Many carriers automatically reimburse private health insurance providers in full for medical treatment and prescriptions that were initially billed to the private health insurance provider rather than a workers’ compensation carrier.  In many cases, full reimbursement is not appropriate.  There are many valid defenses to paying some or all of these reimbursement requests. 

The process for disputing these types of reimbursement requests are set forth in 12 NYCRR §325-5 through 12 NYCRR §325-6.17. 

One particularly strong defense all carriers should be aware of:  12 NYCRR §325-6.2(b) states that “any claim for reimbursement must be filed within three years of the date of payment by the health insurer for services rendered by a provider or by October 15, 1992, whichever is later, as provided in §13(d) of the Workers’ Compensation Law.” 

This provision acts as a statute of limitations so that you cannot be held responsible for any treatment or prescriptions paid for by the private health insurer unless the bill is submitted to you for reimbursement within three years of the date the service was rendered and paid by the private health provider.  For example, if a private health provider pays a $5,000.00 bill for treatment that should have been properly billed to the WC carrier on 01/01/15 but neglects to request reimbursement prior to 01/01/18, you cannot be compelled to reimburse them.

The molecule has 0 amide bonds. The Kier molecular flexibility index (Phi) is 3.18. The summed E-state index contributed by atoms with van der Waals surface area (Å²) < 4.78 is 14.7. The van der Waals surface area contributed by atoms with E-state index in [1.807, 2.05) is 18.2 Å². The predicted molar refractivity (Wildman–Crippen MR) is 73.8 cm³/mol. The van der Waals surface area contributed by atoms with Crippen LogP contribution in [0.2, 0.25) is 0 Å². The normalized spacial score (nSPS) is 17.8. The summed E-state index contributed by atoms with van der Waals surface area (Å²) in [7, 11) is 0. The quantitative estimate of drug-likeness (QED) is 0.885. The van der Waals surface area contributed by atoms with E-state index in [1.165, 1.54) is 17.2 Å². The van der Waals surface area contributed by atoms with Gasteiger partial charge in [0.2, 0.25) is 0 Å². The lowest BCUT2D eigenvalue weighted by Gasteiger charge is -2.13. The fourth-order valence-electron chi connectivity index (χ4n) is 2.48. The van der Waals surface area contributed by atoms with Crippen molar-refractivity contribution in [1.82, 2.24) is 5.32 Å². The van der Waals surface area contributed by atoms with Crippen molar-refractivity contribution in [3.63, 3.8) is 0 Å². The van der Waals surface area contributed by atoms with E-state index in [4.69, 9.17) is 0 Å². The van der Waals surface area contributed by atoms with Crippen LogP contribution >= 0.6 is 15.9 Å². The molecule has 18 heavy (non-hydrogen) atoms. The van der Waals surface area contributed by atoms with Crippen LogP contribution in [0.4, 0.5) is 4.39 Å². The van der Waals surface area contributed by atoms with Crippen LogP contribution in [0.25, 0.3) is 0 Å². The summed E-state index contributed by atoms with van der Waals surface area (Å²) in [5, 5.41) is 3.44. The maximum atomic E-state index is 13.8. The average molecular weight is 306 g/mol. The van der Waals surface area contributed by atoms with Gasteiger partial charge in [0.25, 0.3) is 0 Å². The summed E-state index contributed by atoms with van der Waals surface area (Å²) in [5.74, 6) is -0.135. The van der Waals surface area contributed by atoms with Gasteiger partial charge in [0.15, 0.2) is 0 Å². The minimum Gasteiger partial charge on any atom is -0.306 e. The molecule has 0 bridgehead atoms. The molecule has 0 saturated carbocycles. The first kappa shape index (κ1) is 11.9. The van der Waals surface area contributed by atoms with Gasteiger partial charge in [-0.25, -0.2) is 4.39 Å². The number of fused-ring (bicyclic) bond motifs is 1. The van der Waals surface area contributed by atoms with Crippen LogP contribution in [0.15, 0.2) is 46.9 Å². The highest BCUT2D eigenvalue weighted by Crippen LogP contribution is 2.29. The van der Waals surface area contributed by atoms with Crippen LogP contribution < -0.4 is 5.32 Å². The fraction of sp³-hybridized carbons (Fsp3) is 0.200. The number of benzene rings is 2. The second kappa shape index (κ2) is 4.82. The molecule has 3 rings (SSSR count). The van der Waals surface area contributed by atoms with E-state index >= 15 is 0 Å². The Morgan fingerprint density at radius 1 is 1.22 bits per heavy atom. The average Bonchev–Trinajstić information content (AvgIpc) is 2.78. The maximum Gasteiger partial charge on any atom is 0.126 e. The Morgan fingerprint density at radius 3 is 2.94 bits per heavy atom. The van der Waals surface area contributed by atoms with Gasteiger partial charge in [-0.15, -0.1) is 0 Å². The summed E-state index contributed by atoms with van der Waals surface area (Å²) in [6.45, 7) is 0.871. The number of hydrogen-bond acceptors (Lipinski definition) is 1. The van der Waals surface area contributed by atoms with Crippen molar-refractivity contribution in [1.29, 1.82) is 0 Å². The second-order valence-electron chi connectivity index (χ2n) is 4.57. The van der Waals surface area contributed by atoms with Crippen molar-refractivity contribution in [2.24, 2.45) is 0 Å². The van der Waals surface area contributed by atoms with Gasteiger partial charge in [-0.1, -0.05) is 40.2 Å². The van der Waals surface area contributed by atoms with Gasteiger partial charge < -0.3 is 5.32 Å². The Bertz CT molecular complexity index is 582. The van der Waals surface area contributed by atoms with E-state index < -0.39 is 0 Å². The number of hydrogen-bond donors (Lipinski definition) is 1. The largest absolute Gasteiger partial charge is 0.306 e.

There are other defenses set forth in 12 NYCRR §325.5 through 12 NYCRR §325-6.17.  We have recently been successful in getting private health insurance providers claims for reimbursement significantly reduced or eliminated using these regulations for many clients.  You should always scrutinize these reimbursement requests carefully to determine whether you have any valid legal defenses to payment prior to reimbursing the private health provider. 

We are available to help assist you with the defense of these types of claims.  Please contact either Patrick Guy at or John Snyder at if you need any assistance or would like to discuss this topic in more detail. 

This information is provided for general guidance only.  This information should not be used as a substitute for consultation with legal counsel.  Each case presents unique facts requiring individual analysis.